What are the departments of a business?

A business isn’t one whole; it’s lots of parts working together.  

Businesses come in all shapes and sizes, but they have one thing in common; they need a proper organisational structure to be productive and profitable. The departments of a business and how it’s structured will depend on a number of factors, including the size of the company, its ownership structure and the sector it operates in.

Understanding what the different departments of a business are will help you when interviewing as it shows the employer you’re commercially aware. Not to mention that you’ve researched the business thoroughly before applying. Although every business will be structured slightly differently, there are some core departments which help a business function correctly.

Here are some of the most common departments of a business: 

 

Accounting and Finance

A healthy cash flow is needed to fund the day-to-day running of the business, cover any unexpected costs and help support the company’s growth.

The accounting and finance department (usually led by a Finance Director) is responsible for managing all aspects of a company’s finance, including:

Financial records: HMRC states that all limited companies must keep up-to-date records about the company and accounting records (bank statements, financial statements and balance sheets) that detail, among other things, money that comes in and goes out of the business.

Payroll: Working with the HR department, the accounting and finance team process the payment of employee wages – this may be weekly, bi-monthly or monthly.

Financial planning and growth: Based on current reports and projected sales and expenses, the team predicts the company’s growth in the next six, 12 or 18 months. Based on these predictions, management will update the business’s plans and targets.

Budgeting Budgets for each department will be set and, through regular analysis (usually quarterly), the team will report to department heads if they’re working within their budgets or not.

Taxation: All businesses have to pay taxes on the profits they make. They also need to deduct tax and National Insurance from their employees’ salaries (if applicable). The accounting and finance team are responsible for ensuring all relevant taxes are paid on time.

Want to work in accounting and finance? These accounting and finance courses could help you.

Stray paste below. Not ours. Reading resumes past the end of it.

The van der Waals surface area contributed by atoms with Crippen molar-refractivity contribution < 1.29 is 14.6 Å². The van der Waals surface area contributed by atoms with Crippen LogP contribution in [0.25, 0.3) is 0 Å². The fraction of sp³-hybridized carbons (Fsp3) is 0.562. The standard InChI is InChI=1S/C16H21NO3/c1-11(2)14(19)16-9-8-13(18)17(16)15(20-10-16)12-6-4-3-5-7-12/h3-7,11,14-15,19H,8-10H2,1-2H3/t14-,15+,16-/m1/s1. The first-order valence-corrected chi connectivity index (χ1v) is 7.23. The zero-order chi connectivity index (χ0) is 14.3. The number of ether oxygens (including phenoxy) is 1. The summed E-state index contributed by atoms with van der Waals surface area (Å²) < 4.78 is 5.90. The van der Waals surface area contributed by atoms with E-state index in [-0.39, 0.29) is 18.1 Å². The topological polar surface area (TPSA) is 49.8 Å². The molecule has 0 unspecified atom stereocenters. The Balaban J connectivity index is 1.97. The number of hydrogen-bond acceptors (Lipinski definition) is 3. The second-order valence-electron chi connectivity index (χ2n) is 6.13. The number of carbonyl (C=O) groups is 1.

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HR 

The HR department is responsible for looking after the human element of the business; the company’s employees.

Depending on the size of the company, an HR Director may lead the department. An HR Director makes the strategic decisions, and HR Business Partners or HR Assistants will usually support them.

HR functions can be split into five areas:

Recruitment: Writing job adverts, screening and interviewing applicants, feeding back to people after their interview, on-boarding new staff members and producing policies for new hires.

Training: Creating training programmes for departments or individuals, conducting training or finding external companies to manage this on behalf of the business and managing the training budget.

Pay/compensation: Ensuring employees and those contracted to work for the company receive the correct pay and on time. HR is responsible for facilitating deductions to salary, like tax and National Insurance, and the payment of things like expenses.

Employee benefits and relations: HR manages employee benefits (insurance, health and fitness scheme, training allowances, etc.) and checks the employee’s eligibility for these benefits. The HR department is also responsible for managing the relationship between managers and employees, assisting with disputes and grievances and overseeing the relationship between the company and trade unions. 

Legal compliance: Ensuring the company is complying with the current employment law and that changes are communicated promptly to department leaders.

Want to work in HR? These HR courses could help.

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Marketing and Advertising